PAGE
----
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A synthetic high

Lachlan Munro walks you through the known knowns, the known unknowns, and the unknown unknowns of synthetic drugs

Bryan Lewis Saunders: ‘Bath Salts’ (self-portrait)

Lately “synthetic” drugs have been making headlines all over the world. From the death of high school student Henry Kwan to the struggles of regulators to stay ahead of the drug producers, these new intoxicants are dominating the media cycle. But are these quasi-legal products as dangerous as the reports will have us believe? Or is this another example of exaggerated scaremongering similar to the reports in the early 2000s claiming that ecstasy took scoops out of the brain?

The short answer is that we have really have no idea.

It’s worth noting that the drugs being referred to under the label “synthetic” are no more synthetic than run of the mill speed, ecstasy or Panadol. Synthetic just seemed to be a word that evoked the right feelings of unfamiliarity and fear when reporting on these drugs so the media stuck with the label.

These drugs came about as an alternative to the high risks involved in the production and distribution of illegal drugs. With the expansion of the internet, wayward chemists learnt that by changing the chemical composition of illegal drugs, sometimes only by a single atom, they could get a product that gave people a comparable high but without being (technically) illegal. These products are sold as “bath salts”, “plant food” or “research chemicals”. And despite having names like “Purple Haze” or “Ivory Rush” they’re labelled as “not for human consumption” which allows them to avoid dealing with regulations normal foods and medicines are subject to.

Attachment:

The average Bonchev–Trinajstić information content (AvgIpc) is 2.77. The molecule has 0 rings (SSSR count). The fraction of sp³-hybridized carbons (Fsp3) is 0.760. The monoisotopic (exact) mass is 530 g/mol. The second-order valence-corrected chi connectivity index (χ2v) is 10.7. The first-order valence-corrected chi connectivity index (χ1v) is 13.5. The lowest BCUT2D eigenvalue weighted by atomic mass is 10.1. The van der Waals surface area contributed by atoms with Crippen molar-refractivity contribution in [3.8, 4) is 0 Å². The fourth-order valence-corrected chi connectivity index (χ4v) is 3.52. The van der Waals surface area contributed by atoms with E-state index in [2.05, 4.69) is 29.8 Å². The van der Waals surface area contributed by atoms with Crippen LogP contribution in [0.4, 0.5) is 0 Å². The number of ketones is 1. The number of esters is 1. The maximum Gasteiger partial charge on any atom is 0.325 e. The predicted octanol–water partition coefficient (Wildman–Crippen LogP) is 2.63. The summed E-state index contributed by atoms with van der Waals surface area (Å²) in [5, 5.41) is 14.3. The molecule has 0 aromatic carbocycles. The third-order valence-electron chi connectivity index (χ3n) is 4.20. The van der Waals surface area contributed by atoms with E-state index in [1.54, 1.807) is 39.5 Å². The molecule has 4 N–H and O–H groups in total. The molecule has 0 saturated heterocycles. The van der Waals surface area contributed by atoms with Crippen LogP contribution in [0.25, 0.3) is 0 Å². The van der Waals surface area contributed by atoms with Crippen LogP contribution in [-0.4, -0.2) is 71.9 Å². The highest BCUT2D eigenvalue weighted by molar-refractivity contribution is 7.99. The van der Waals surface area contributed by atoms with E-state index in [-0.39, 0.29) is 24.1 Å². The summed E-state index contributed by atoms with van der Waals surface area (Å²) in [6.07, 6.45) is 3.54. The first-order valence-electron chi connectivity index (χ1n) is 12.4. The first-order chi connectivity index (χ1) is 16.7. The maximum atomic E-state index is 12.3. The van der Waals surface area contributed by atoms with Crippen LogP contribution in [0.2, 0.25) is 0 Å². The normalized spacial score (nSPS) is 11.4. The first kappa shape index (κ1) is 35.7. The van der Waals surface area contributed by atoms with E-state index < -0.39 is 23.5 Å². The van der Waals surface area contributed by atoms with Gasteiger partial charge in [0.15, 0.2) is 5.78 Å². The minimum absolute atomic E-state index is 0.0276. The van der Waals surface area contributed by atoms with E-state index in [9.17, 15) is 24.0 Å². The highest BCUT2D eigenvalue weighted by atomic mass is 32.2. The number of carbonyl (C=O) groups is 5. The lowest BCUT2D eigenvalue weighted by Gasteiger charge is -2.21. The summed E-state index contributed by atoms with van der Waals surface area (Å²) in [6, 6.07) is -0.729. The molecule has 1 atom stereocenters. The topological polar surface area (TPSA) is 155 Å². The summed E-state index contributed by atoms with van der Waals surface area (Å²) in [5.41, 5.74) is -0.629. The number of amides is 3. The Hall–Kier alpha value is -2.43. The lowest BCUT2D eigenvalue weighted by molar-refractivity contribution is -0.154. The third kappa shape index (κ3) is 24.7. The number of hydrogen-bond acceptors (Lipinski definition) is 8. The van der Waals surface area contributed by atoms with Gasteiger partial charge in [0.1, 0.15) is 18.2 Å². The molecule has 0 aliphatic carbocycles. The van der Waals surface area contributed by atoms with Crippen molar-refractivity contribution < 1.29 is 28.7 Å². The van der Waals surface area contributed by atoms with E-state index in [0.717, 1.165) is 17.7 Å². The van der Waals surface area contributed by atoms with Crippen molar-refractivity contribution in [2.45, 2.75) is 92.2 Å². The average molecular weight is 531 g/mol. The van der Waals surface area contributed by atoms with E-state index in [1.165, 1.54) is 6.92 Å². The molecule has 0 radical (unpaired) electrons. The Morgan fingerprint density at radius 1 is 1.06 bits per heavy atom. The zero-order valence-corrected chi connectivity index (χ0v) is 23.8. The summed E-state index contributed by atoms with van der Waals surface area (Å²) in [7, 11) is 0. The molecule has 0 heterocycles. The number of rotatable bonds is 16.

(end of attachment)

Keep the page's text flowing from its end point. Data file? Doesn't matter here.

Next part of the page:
…the difference between codeine (the stuff found in over the counter Nurofen Plus) and heroin is two small atomic changes.

Moving around a couple of atoms may seem like a trivial point. As long as it still gives a rush like cocaine and won’t get you thrown in prison, then no harm done. However a small change in the chemical composition of a drug can have massive effects on potency, duration and effects. As an example, the difference between codeine (the stuff found in over the counter Nurofen Plus) and heroin is two small atomic changes.

The concept of tweaking drug molecules to generate something with nearly the same effect isn’t new. Pharmaceutical companies have been fine-tuning their products for decades. Nearly every sleeping pill on the market is a slight variation on Valium, and most strong painkillers are based on morphine (including the heroin and codeine mentioned earlier).

The difference, though, is that the modified drugs put out by drug companies are put through the same battery of safety testing as any new medicine. They’re screened to determine new side effects, changes in necessary dosage and possible new toxicities. The drugs developed for bath salt and other designer drug products often hit the market with little to no testing. PMA, for example, is only a slight variation on MDMA (what most ecstasy tablets purport to be), but much more toxic, causing massive spikes in body temperature. PMA overdoses caused several deaths in the mid-2000s. Although PMA is now illegal, producers are coming up with new chemicals faster than they can be identified or tested, and products are very rarely labeled with the actual chemicals they contain.

So no one can claim that these drugs are inherently more dangerous than the illegal drugs that have been around for years. Nor can anyone say they’re a safer alternative. The only thing anyone can say with any confidence is at the moment we don’t know.

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